An object of the invention is thus to implement a method and an arrangement implementing the method for advantageously decoding a convolutional code. This is achieved by a method of decoding a convolutionally encoded codeword by means of a window sliding over the codeword, which method comprises computation of path metrics simultaneously forwards and backwards in the sliding window and computation of a decoding result in a synthesis unit on the basis of the path metrics.
In the method according to the invention, a) a four-part sliding window is used; b) path metrics are computed in the forward direction in the first part of the sliding window, and the path metrics are stored in a four-part memory; c) the path metrics are computed in the backward direction in two other parts of the sliding window in such a way that the input of the computation units comes from the four-part memory; d) the metrics computed are applied to a synthesis unit, and a decoding result is computed; e) the sliding window is moved one part forwards; and f) steps a) to e) are repeated.
The invention also relates to an arrangement for decoding a convolutionally encoded codeword over the codeword by means of a sliding window, which arrangement comprises a first memory for storing the codeword; first, second and third computation means for computing path metrics forwards and backwards; a synthesis unit for computing a decoding result on the basis of the path metrics; and a second memory element for temporary storage of the path metrics.
In the arrangement according to the invention, the first computation means are arranged to read codeword symbols from the first memory, to compute path metrics in the forward direction in the first part of the four-part sliding window of a given length and to store the path metrics in the second memory; the output of the second memory is connected to the inputs of the second and third computation means; the second and third computation means are arranged to compute path metrics in the backward direction in two other parts of the sliding window; the outputs of the second and third computation means and the output of the second memory are functionally connected to the input of the synthesis unit; and the arrangement comprises control means, which are arranged to move the sliding window one part forwards, until the end of the codeword is reached.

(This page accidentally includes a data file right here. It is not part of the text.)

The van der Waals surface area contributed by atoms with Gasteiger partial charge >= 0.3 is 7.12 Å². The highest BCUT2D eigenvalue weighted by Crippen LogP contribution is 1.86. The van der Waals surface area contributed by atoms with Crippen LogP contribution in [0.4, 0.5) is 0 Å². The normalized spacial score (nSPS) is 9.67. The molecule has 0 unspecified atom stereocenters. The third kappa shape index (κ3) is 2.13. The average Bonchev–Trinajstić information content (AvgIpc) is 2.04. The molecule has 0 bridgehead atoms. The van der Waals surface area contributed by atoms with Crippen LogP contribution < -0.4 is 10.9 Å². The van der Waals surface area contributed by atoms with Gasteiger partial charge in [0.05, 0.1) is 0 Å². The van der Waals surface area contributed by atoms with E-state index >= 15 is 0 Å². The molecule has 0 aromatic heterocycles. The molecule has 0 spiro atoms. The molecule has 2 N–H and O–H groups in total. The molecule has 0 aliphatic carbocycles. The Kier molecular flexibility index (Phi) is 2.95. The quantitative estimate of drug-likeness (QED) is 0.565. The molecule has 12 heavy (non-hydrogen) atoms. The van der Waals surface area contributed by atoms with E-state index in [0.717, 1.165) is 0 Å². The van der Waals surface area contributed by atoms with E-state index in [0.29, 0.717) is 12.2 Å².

Preferred embodiments of the invention are disclosed in the dependent claims.
A sliding window is thus applied in a solution according to the invention. Thanks to this, the amount of the required memory is small. In solutions according to preferred embodiments of the invention, the sliding window is divided into four parts and moved forwards by a quarter step. The computed forward-going path metrics are stored into the four-part memory, the storing always going in the same direction, and the input data of the backward-going path metrics is read from the four-part memory, always going in the same direction, yet in the direction opposite to the direction of storing the forward-going metrics. The solution first applies computation of forward-going metrics to the received signal and only after this computation of backward-going metrics.
A solution utilizing a four-part window is preferable in the sense that it is easy to control the writing and reading in the memory, because there is no need to change writing and reading directions when the window moves. Another significant advantage is that the signal memory does not have to be a double-port memory, because the signal is read once per sample during one round. This is done when the forward-going metrics are being computed. The backward-computing metrics units read data stored by the forward-going metrics unit from the auxiliary memory.